2002 Moldovan protests

The 2002 Moldovan protests were a series of mass protests and growing street opposition demonstrations against the socialist regime and the opposition's ban in elections in Moldova. However, initial protests first began after the government banned Russian and Latin languages[clarification needed] in Moldova, triggering strikes and popular demonstrations across Chișinău and other major cities nationwide. Protests also occurred in 2001, when angry pro-communist protests occurred. In 2002, 11 weeks of medical students, teachers and students protests have been occurring, with flags and banners waved by demonstrators, who waged occupations, bloodless disturbances and nonviolent boycotts. Peaceful rallies, picketing, roadblocks, lobbying and marches also took place on small lanes and massive roads. After months of opposition protests, the protests ceased after the government proposed it will withdraw the plan.[1][2]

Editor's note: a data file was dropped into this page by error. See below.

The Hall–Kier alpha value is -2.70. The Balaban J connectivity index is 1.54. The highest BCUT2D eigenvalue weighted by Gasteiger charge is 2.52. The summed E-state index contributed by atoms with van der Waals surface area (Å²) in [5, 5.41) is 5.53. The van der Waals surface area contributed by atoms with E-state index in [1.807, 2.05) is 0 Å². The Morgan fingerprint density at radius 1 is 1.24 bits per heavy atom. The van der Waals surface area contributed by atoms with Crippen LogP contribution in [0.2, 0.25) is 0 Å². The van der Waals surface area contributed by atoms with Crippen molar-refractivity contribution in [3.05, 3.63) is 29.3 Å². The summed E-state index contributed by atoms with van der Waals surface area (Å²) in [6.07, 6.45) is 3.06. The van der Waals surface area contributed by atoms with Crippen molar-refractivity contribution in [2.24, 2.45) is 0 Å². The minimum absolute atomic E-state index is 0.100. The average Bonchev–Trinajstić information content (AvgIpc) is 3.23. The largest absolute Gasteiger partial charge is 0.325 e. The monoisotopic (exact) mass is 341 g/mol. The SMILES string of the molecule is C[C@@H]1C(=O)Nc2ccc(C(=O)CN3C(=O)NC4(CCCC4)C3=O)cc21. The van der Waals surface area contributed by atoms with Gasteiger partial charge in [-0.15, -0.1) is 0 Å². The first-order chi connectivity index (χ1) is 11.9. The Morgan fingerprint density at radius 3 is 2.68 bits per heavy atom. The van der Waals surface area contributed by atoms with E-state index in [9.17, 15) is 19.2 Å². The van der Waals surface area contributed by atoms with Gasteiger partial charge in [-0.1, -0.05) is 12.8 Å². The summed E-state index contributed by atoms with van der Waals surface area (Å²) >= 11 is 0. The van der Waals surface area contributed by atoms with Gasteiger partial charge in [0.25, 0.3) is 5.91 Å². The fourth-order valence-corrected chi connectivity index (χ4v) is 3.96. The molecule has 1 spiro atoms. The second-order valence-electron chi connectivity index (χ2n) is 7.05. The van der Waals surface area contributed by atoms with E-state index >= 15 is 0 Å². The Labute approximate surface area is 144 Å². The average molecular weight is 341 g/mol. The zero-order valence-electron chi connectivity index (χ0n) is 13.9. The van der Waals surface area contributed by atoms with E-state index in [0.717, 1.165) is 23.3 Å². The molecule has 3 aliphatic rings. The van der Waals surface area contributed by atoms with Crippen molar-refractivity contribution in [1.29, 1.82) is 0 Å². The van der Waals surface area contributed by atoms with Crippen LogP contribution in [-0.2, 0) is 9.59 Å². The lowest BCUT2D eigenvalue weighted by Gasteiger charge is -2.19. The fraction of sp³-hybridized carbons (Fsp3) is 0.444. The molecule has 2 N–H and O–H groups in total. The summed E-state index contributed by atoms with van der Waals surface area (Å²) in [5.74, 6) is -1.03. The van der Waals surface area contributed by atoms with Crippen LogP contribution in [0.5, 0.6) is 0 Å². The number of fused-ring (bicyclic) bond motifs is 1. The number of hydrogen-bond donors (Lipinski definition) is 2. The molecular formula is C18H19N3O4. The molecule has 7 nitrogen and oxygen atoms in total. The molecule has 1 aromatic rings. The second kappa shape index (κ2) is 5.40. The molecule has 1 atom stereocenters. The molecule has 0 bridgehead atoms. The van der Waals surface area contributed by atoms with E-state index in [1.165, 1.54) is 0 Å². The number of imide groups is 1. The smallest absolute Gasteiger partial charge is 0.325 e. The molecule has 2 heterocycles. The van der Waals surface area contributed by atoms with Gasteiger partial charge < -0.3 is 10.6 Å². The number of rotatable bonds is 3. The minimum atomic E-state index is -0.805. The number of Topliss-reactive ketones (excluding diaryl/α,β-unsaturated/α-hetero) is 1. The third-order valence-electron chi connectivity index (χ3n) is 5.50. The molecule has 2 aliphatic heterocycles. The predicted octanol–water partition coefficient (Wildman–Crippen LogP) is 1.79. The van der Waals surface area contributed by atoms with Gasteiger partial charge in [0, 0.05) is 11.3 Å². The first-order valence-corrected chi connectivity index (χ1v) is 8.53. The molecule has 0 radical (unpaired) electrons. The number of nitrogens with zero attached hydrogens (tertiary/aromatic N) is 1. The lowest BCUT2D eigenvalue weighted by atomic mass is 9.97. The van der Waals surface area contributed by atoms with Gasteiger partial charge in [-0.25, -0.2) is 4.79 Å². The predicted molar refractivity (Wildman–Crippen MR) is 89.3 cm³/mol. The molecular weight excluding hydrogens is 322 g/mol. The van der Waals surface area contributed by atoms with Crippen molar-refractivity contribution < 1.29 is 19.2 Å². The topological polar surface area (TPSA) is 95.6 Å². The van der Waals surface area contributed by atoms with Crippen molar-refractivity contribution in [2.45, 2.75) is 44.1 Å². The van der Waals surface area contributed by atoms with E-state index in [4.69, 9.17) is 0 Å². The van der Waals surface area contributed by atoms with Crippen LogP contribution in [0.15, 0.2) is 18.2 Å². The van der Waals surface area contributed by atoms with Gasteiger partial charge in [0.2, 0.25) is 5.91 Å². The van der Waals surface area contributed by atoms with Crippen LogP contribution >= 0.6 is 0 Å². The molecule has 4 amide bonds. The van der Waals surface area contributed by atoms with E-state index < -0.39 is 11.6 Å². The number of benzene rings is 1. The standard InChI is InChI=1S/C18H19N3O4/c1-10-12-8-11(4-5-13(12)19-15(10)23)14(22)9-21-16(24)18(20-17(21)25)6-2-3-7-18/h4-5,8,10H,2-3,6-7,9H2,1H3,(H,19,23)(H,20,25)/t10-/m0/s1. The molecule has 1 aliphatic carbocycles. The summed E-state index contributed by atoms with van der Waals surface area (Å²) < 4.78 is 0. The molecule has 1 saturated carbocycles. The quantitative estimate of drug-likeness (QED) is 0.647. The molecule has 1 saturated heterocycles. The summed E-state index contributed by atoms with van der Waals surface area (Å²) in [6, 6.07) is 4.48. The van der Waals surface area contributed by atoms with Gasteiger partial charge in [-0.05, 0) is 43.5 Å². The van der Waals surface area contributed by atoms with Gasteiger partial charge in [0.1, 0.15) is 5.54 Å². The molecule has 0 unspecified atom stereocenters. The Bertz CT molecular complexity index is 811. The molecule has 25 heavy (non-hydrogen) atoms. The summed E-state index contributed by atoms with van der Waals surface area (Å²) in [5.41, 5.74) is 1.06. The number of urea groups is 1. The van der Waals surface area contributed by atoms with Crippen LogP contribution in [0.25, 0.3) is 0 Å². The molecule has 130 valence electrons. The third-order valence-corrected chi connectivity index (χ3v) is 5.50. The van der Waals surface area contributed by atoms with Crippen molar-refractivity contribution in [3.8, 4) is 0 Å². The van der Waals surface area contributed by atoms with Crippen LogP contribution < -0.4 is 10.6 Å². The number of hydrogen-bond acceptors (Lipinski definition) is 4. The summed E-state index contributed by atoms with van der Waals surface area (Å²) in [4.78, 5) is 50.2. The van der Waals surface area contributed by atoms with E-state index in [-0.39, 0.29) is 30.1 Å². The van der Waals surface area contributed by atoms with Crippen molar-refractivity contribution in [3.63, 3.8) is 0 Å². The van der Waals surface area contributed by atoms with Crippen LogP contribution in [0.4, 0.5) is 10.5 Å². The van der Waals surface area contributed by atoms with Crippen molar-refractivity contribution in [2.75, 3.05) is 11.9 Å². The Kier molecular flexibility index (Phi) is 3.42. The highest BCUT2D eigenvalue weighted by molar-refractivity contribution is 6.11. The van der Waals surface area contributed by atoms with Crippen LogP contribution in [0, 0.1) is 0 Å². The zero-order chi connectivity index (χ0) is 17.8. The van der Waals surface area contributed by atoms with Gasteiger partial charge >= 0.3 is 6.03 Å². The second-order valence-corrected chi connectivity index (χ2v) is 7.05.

2002 Moldovan protests
Md2002 kramar.jpg
DateJanuary 9, 2002 – April 24, 2002
Location
Caused by
  • Making Russian compulsory in schools, instead of the Romanian language
Goals
  • Resign of pro-Russian politicians
  • End of Russianization
Methodsdemonstrations
Resulted in
  • Protests result in an agreement

BackgroundEdit

Moldovan protests of 2002 was anonymous and not only student-led, it was medically, it was part of the public and private sector and poor people to protest against communism, and coming to the press, journalists have taken to the streets to protest in demonstrations for press freedom over no coverage of the protests, but president Vladimir Voronin thought the opposite, and it was in the midst of a "war of words" with Romania.[3]

See alsoEdit

ReferencesEdit

  1. ^ "Moldova street protests refuse to die". BBC. 26 March 2002.
  2. ^ "Moldova: Opposition Protests Plan To Make Russian Mandatory In Schools". RFERL. January 9, 2002.
  3. ^ BBC News: "Forced Russian lessons spark Moldova protest " Archived 2016-03-04 at the Wayback Machine, 9 January 2002